Monkeypox: An epidemiologic and clinical
comparison of African and US disease
Tanya A. Sale, MD,aJohn W. Melski, MD,band Erik J. Stratman, MDb
Saint Paul, Minnesota, and Marshfield, Wisconsin
Monkeypox is a double-stranded DNA virus and a member of the genus Orthopoxvirus. Human
monkeypox was first identified in the Democratic Republic of the Congo (formerly Zaire) in 1970. The
first outbreak in the western hemisphere occurred in the spring of 2003. Important epidemiologic and
clinical differences exist between human monkeypox in the United States and in Africa, including sex
distribution, case fatality, morphology of skin lesions, and associated lymphadenopathy. These divergent
clinical presentations could be caused by mode of transmission (skin inoculation vs ingestion), the skin
color of affected patients, the training backgrounds of those who saw and documented disease outbreaks,
the virulence of monkeypox strains involved, nutritional status, access to advanced medical care, and the
prevalence of prior smallpox vaccinations. ( J Am Acad Dermatol 2006;55:478-81.)
‘‘OUT OF AFRICA, THERE IS ALWAYS SOMETHING NEW’’1
(‘‘Ex Africa semper aliquid novum’’)
rus.2Monkeypox, a double-stranded DNA virus, is a
member of the genus Orthopoxvirus that is known to
cause human disease, along with variola virus, vac-
cinia virus, and cowpox virus. Much attention was
initially paid to human monkeypox in Africa because
the World Health Organization’s smallpox eradica-
tion program. More recent attention was given to
human monkeypox because of an outbreak in the
midwestern United States, the first such detected
outbreak in the western hemisphere.3
Monkeypox virus was first identified as the causal
agent of a pox infection in captive cynomolgus
monkeys (Macaca fascicularis) in Copenhagen,
Denmark, in 1959.4Eight more outbreaks occurred
during the next 10 years in the United States and the
Netherlands among groups of captive monkeys
imported from Malaysia, India, and the Philippines.5
Although monkeypox virus was recovered from
he genera of poxviruses known to affect
human beings include Orthopoxvirus, Para-
poxvirus, Yatapoxvirus, and Molluscipoxvi-
captive primates originally collected from these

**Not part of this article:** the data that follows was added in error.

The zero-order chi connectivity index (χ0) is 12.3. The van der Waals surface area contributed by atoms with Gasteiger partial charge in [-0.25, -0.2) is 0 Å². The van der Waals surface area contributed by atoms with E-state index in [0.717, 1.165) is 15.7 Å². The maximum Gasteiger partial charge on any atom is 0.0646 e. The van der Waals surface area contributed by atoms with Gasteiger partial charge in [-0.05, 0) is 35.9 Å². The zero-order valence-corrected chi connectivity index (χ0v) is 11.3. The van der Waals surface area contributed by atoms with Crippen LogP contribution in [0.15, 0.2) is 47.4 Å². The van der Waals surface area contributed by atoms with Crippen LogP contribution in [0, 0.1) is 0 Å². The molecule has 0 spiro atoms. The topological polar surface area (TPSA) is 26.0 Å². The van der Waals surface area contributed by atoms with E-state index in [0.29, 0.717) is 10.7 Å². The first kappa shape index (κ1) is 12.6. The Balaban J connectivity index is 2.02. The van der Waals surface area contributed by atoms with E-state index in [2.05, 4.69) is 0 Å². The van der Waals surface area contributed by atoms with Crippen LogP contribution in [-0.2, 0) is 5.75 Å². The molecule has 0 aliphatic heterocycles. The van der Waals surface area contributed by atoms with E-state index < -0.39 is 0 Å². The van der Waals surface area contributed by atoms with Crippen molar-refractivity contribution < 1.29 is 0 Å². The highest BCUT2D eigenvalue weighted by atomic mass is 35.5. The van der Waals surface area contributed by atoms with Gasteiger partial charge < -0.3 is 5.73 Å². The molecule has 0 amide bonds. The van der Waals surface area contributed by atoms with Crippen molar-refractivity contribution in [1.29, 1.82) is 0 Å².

Asian areas, there is no virologic, serologic, or
epidemiologic evidence that the virus occurs natu-
rally anywhere outside of Africa.6Although the
definitive natural reservoir is still unknown, studies
point to rope squirrels of the African genus, Funis-
ciurus. Primates, rabbits, and several rodent species
are also vulnerable to infection.
Human monkeypox was first identified in the
Democratic Republic of the Congo (formerly Zaire)
in 1970 in a 9-month-old infant initially believed
to have smallpox.7Human disease in central and
western Africa is acquired primarily through direct
animal-to-human contact. It is also transmitted from
human-to-human by respiratory droplets or body
INTO THE NEW WORLD
Documented human monkeypox arrived in the
United States in May 2003, occurring in a 3-year-old
girl from central Wisconsin. Trace-back investiga-
tions have implicated a shipment of 800 small
animals from Ghana to Texas as the probable means
of penetration of monkeypox virus into the United
States. A sick Gambian giant-pouched rat (Cricet-
omys gambianus) from this shipment was subse-
quently sold to an Illinois animal vendor where it
was kept in close proximity to prairie dogs (a native
North American rodent [Cynomys species]). Prairie
dogs that became infected were sold to a second
animal distributor, and eventually to two pet shops
and at a pet swap meet in northern Wisconsin.
Additional animals from the Texas shipment, includ-